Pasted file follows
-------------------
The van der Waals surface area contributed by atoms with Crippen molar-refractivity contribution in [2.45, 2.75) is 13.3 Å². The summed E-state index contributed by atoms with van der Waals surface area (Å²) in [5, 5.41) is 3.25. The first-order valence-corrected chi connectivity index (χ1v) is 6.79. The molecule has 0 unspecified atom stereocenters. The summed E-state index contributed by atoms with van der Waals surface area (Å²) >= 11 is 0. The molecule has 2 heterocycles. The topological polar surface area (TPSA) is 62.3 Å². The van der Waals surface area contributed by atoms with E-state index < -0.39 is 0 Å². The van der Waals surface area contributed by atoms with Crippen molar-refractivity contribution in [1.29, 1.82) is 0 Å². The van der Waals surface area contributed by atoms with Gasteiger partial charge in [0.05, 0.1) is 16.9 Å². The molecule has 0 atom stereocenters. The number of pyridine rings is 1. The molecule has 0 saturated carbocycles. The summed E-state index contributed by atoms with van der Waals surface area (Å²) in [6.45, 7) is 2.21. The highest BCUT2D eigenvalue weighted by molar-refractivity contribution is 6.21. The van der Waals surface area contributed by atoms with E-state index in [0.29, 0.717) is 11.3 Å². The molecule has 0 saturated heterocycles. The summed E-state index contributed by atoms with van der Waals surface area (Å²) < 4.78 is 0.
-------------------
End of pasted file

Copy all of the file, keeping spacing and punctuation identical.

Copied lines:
The van der Waals surface area contributed by atoms with Crippen molar-refractivity contribution in [2.45, 2.75) is 13.3 Å². The summed E-state index contributed by atoms with van der Waals surface area (Å²) in [5, 5.41) is 3.25. The first-order valence-corrected chi connectivity index (χ1v) is 6.79. The molecule has 0 unspecified atom stereocenters. The summed E-state index contributed by atoms with van der Waals surface area (Å²) >= 11 is 0. The molecule has 2 heterocycles. The topological polar surface area (TPSA) is 62.3 Å². The van der Waals surface area contributed by atoms with E-state index < -0.39 is 0 Å². The van der Waals surface area contributed by atoms with Crippen molar-refractivity contribution in [1.29, 1.82) is 0 Å². The van der Waals surface area contributed by atoms with Gasteiger partial charge in [0.05, 0.1) is 16.9 Å². The molecule has 0 atom stereocenters. The number of pyridine rings is 1. The molecule has 0 saturated carbocycles. The summed E-state index contributed by atoms with van der Waals surface area (Å²) in [6.45, 7) is 2.21. The highest BCUT2D eigenvalue weighted by molar-refractivity contribution is 6.21. The van der Waals surface area contributed by atoms with E-state index in [0.29, 0.717) is 11.3 Å². The molecule has 0 saturated heterocycles. The summed E-state index contributed by atoms with van der Waals surface area (Å²) < 4.78 is 0.